Frankie Orange is tired of black T-shirts.But the Maryland businessman knows you have to stick with what sells, and when it comes to tattoo shop apparel, what sells is black. "I wish people would wear other colors, but it seems like I always have to have it printed in black, or it doesn't move as well," says Orange. The owner of Orange Tattoo Co. in Annapolis, MD, isn't complaining, though. "We've had a lot of success with merchandise," he adds. "We really take a lot of pride in it."
Orange used to have a small screen-printing business, operating an M&R Diamondback automatic press out of the back of his tattoo shop, but running two businesses required too much from the single dad, so he sold the press to a friend down the street and focused his efforts on Orange Tattoo. Still, the experience imprinted the importance of promotional apparel in Orange's mind. "To me, it seems like a no-brainer," Orange says. He adds there is no reason a "room full of artists" in a tattoo shop shouldn't be profiting from this additional revenue stream.
Besides basic black, tattoo shop clients tend to favor fitted styles in ringspun cotton or blends with a soft hand, says Nick Barry, owner of Pylon Press Screen Printing in Fort Lauderdale, FL. "They usually don't mind paying a little extra for discharge printing and quality work," he adds.
Erich Campbell, e-commerce manager at Black Duck Embroidery and Screen Printing in Albuquerque, NM, agrees that tattoo clients are looking for trendy garments, particularly dark T-shirts and tank tops that set off the ink on the wearer's arms. Many shops, however, operate on small margins, and name-brand apparel isn't always the best option, he adds. "They're artistic people who have an idea of what they want," Campbell says. "You want to help them do something that resonates with people and is out of the ordinary, but still maintains their budget." That means limiting processes and colors when possible and suggesting comparable styles that come in at a lower price point. Campbell recommends, for example, pitching youthful, retail-inspired looks that many suppliers now offer, such as the District line from SanMar (asi/84863).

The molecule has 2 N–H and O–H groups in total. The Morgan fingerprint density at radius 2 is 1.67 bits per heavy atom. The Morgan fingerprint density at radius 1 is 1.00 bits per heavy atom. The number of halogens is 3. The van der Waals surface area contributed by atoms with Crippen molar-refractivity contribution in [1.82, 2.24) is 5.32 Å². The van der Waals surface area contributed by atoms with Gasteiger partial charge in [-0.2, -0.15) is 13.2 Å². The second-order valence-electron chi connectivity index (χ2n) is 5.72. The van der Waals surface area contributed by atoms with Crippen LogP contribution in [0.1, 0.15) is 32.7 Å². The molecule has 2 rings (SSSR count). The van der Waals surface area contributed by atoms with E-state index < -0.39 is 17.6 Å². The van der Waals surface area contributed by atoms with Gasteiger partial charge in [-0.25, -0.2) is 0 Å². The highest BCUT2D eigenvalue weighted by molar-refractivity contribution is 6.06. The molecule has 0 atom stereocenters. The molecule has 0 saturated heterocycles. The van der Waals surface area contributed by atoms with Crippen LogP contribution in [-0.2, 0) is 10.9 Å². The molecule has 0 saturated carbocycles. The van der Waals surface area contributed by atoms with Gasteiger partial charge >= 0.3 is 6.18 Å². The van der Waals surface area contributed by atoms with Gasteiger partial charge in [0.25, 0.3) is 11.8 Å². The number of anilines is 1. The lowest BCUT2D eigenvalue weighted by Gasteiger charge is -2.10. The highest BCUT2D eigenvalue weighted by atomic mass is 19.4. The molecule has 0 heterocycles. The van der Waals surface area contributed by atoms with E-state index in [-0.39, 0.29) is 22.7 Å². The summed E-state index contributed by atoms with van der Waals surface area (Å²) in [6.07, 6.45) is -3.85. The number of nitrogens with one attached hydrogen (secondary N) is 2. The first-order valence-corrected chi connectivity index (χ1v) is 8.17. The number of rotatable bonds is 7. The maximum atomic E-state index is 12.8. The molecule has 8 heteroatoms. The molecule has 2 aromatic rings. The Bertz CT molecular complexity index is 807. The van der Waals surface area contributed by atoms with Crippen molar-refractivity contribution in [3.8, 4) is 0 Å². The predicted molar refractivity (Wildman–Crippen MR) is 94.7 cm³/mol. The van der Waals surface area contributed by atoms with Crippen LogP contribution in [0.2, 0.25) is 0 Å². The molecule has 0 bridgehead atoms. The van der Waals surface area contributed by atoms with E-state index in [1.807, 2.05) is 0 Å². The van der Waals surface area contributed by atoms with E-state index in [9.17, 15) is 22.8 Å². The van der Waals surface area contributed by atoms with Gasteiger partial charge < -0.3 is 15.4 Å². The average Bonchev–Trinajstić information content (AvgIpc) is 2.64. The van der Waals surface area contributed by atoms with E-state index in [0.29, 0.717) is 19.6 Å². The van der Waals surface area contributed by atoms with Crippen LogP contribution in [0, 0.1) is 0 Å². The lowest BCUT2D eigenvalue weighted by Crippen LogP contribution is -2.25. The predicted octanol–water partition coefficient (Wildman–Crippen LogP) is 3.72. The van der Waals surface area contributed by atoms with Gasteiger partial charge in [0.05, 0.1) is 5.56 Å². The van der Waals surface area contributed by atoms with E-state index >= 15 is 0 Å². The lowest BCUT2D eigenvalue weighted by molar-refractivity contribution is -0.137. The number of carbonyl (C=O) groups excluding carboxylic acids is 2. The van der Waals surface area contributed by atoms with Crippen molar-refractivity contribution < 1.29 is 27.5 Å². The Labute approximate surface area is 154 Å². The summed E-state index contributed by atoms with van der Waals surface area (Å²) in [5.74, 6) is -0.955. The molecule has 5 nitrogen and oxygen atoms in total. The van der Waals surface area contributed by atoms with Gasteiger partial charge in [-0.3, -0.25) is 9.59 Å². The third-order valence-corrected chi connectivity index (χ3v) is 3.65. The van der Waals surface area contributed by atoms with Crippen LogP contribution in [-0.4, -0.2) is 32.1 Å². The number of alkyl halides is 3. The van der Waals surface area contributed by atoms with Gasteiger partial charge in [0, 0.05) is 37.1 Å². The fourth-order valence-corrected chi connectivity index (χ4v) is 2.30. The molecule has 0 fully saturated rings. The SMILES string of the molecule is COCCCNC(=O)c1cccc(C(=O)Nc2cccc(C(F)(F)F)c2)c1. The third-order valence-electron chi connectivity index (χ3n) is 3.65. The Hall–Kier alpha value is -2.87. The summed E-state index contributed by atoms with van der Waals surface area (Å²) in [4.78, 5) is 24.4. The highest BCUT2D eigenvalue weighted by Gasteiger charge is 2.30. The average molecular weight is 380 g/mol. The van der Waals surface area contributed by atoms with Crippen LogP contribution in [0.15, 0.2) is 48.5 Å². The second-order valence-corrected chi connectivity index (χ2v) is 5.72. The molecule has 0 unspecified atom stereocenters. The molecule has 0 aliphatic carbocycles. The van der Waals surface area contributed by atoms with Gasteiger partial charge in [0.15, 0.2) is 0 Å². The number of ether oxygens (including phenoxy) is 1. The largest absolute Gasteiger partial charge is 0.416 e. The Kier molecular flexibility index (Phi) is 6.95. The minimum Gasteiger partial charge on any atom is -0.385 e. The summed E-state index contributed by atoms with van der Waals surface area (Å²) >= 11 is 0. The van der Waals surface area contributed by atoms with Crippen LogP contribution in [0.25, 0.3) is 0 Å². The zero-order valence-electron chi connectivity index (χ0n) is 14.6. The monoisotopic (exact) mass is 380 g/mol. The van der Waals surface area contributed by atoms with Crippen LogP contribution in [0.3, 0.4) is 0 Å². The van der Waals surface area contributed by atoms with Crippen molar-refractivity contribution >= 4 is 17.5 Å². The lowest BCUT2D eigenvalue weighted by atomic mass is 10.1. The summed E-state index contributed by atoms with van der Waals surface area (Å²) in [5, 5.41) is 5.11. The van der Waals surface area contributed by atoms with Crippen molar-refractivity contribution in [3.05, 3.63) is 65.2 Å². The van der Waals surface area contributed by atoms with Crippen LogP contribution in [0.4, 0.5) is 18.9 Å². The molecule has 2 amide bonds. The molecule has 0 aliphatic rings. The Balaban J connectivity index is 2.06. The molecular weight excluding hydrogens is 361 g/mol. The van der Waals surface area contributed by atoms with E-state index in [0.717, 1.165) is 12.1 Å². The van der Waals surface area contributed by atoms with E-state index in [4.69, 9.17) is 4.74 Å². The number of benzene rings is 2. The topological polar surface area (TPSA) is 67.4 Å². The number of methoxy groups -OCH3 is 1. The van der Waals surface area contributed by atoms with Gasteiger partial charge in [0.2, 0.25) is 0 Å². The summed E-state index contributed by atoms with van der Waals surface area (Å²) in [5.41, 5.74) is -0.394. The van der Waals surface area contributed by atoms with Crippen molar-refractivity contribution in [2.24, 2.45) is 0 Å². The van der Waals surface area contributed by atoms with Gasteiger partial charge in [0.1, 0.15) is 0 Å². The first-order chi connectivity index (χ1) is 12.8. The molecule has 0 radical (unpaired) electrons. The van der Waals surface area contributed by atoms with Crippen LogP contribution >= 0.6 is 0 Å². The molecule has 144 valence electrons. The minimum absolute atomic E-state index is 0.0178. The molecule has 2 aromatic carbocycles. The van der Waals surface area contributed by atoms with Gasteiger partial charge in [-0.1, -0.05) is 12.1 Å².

Tattoo shop apparel has become a collector's item for many consumers, according to Orange. Much like people buying Harley-Davidson shirts from every city they visit, ink enthusiasts have started purchasing tattoo shop shirts from various destinations, he says. "It's kind of neat to have one that's not from your area," he adds.
Besides tanks and tees, consider pitching hoodies and headwear. Embroidered baseball caps are a good choice, but don't neglect the knit. Every fall, Orange Tattoo Co. orders logoed beanies, and by winter's end, those knit hats are invariably sold out.
Another reason to keep an eye on the calendar, though, is due to the large tattoo conventions that spring up regularly across the country. Barry says his clients are always looking for new T-shirts to show off their shop at the convention. "It's a good chance to sell a lot of shirts in a weekend," he says. "We always get a lot of last-minute orders the week before the convention rolls around."
Remember to emphasize the quality of your work. Tattoo shops need noteworthy prints that reflect the creativity of their own brand. "If you're a tattoo artist," says Harold Potter, CEO of A&P Master Images (asi/702505), "you're not only promoting your clothing, but also your designs and craftsmanship."
When suggesting apparel for tattoo shops, look for garments that show off the wearer's ink – both on fabric and skin.
Pylon Press (circle 100 on Free Info Card) created this design by combining discharge printing with red pigment. The black fitted T-shirt (NL3600) is made of 100% combed ringspun cotton jersey knit with a set-in baby rib collar. Available from Next Level Apparel (asi/73867; circle 101 on Free Info Card).
A&P Master Images (asi/702505; circle 102 on Free Info Card) embroidered this Flexfit baseball cap (C865) for Eternal Images Tattoo. Available from SanMar (asi/84863; circle 89 on Free Info Card).